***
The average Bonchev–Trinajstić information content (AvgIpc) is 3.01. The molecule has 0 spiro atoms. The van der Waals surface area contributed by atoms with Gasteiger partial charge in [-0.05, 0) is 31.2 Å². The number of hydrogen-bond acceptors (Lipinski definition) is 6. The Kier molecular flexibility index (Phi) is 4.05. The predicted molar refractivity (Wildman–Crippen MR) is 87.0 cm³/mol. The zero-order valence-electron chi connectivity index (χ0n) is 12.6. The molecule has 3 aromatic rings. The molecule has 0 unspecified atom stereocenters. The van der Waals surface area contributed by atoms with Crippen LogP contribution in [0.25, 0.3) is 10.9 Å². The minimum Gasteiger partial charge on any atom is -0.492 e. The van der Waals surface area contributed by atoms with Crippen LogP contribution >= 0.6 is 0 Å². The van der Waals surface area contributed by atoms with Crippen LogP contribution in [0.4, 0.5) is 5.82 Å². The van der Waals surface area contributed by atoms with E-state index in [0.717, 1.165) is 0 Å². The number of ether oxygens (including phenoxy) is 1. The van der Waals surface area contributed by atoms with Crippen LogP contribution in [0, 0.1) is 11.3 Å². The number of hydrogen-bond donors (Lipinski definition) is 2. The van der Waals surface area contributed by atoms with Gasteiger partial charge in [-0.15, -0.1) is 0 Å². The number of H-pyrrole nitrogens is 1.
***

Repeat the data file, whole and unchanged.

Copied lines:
The average Bonchev–Trinajstić information content (AvgIpc) is 3.01. The molecule has 0 spiro atoms. The van der Waals surface area contributed by atoms with Gasteiger partial charge in [-0.05, 0) is 31.2 Å². The number of hydrogen-bond acceptors (Lipinski definition) is 6. The Kier molecular flexibility index (Phi) is 4.05. The predicted molar refractivity (Wildman–Crippen MR) is 87.0 cm³/mol. The zero-order valence-electron chi connectivity index (χ0n) is 12.6. The molecule has 3 aromatic rings. The molecule has 0 unspecified atom stereocenters. The van der Waals surface area contributed by atoms with Crippen LogP contribution in [0.25, 0.3) is 10.9 Å². The minimum Gasteiger partial charge on any atom is -0.492 e. The van der Waals surface area contributed by atoms with Crippen LogP contribution >= 0.6 is 0 Å². The van der Waals surface area contributed by atoms with Crippen LogP contribution in [0.4, 0.5) is 5.82 Å². The van der Waals surface area contributed by atoms with E-state index in [0.717, 1.165) is 0 Å². The number of ether oxygens (including phenoxy) is 1. The van der Waals surface area contributed by atoms with Crippen LogP contribution in [0, 0.1) is 11.3 Å². The number of hydrogen-bond donors (Lipinski definition) is 2. The van der Waals surface area contributed by atoms with Gasteiger partial charge in [-0.15, -0.1) is 0 Å². The number of H-pyrrole nitrogens is 1.